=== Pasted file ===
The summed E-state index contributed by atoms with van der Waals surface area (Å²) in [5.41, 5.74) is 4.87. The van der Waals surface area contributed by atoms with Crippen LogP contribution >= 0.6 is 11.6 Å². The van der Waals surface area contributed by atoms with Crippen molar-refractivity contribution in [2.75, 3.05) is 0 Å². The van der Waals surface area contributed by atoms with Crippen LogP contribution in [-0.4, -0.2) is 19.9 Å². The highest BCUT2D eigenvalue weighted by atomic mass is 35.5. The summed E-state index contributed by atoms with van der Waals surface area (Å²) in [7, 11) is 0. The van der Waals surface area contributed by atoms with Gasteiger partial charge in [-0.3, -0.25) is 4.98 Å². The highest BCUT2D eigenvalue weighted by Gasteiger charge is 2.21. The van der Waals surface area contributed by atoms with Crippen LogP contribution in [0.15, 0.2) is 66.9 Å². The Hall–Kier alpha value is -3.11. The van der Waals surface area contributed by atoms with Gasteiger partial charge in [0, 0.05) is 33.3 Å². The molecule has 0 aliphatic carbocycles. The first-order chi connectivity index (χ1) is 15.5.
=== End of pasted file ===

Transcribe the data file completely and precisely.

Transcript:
The summed E-state index contributed by atoms with van der Waals surface area (Å²) in [5.41, 5.74) is 4.87. The van der Waals surface area contributed by atoms with Crippen LogP contribution >= 0.6 is 11.6 Å². The van der Waals surface area contributed by atoms with Crippen molar-refractivity contribution in [2.75, 3.05) is 0 Å². The van der Waals surface area contributed by atoms with Crippen LogP contribution in [-0.4, -0.2) is 19.9 Å². The highest BCUT2D eigenvalue weighted by atomic mass is 35.5. The summed E-state index contributed by atoms with van der Waals surface area (Å²) in [7, 11) is 0. The van der Waals surface area contributed by atoms with Gasteiger partial charge in [-0.3, -0.25) is 4.98 Å². The highest BCUT2D eigenvalue weighted by Gasteiger charge is 2.21. The van der Waals surface area contributed by atoms with Crippen LogP contribution in [0.15, 0.2) is 66.9 Å². The Hall–Kier alpha value is -3.11. The van der Waals surface area contributed by atoms with Gasteiger partial charge in [0, 0.05) is 33.3 Å². The molecule has 0 aliphatic carbocycles. The first-order chi connectivity index (χ1) is 15.5.